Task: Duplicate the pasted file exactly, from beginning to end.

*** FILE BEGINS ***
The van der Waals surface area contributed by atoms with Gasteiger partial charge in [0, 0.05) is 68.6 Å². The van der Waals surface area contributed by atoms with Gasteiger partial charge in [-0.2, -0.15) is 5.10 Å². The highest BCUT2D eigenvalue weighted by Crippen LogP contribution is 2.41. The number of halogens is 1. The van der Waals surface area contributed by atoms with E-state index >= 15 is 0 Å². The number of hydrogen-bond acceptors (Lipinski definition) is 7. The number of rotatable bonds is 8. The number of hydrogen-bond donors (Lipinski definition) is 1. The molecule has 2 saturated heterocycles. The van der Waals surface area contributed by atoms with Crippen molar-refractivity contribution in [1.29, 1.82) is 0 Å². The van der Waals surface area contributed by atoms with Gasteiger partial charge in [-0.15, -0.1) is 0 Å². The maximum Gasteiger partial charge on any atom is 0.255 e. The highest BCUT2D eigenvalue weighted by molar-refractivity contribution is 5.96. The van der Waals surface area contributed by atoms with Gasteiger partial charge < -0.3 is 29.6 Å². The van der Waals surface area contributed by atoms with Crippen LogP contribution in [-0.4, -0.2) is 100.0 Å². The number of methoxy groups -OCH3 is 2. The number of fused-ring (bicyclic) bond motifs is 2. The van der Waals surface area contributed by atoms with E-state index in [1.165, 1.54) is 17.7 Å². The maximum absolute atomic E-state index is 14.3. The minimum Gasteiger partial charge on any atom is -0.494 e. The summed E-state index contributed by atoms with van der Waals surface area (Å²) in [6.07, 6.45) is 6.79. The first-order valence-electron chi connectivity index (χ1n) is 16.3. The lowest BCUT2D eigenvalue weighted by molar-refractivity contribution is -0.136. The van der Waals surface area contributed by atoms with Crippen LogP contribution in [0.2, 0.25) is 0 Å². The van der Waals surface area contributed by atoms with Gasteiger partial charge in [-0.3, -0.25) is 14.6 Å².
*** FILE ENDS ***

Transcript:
The van der Waals surface area contributed by atoms with Gasteiger partial charge in [0, 0.05) is 68.6 Å². The van der Waals surface area contributed by atoms with Gasteiger partial charge in [-0.2, -0.15) is 5.10 Å². The highest BCUT2D eigenvalue weighted by Crippen LogP contribution is 2.41. The number of halogens is 1. The van der Waals surface area contributed by atoms with E-state index >= 15 is 0 Å². The number of hydrogen-bond acceptors (Lipinski definition) is 7. The number of rotatable bonds is 8. The number of hydrogen-bond donors (Lipinski definition) is 1. The molecule has 2 saturated heterocycles. The van der Waals surface area contributed by atoms with Crippen molar-refractivity contribution in [1.29, 1.82) is 0 Å². The van der Waals surface area contributed by atoms with Gasteiger partial charge in [-0.15, -0.1) is 0 Å². The maximum Gasteiger partial charge on any atom is 0.255 e. The highest BCUT2D eigenvalue weighted by molar-refractivity contribution is 5.96. The van der Waals surface area contributed by atoms with Gasteiger partial charge < -0.3 is 29.6 Å². The van der Waals surface area contributed by atoms with Crippen LogP contribution in [-0.4, -0.2) is 100.0 Å². The number of methoxy groups -OCH3 is 2. The number of fused-ring (bicyclic) bond motifs is 2. The van der Waals surface area contributed by atoms with E-state index in [1.165, 1.54) is 17.7 Å². The maximum absolute atomic E-state index is 14.3. The minimum Gasteiger partial charge on any atom is -0.494 e. The summed E-state index contributed by atoms with van der Waals surface area (Å²) in [6.07, 6.45) is 6.79. The first-order valence-electron chi connectivity index (χ1n) is 16.3. The lowest BCUT2D eigenvalue weighted by molar-refractivity contribution is -0.136. The van der Waals surface area contributed by atoms with Crippen LogP contribution in [0.2, 0.25) is 0 Å². The van der Waals surface area contributed by atoms with Gasteiger partial charge in [-0.3, -0.25) is 14.6 Å².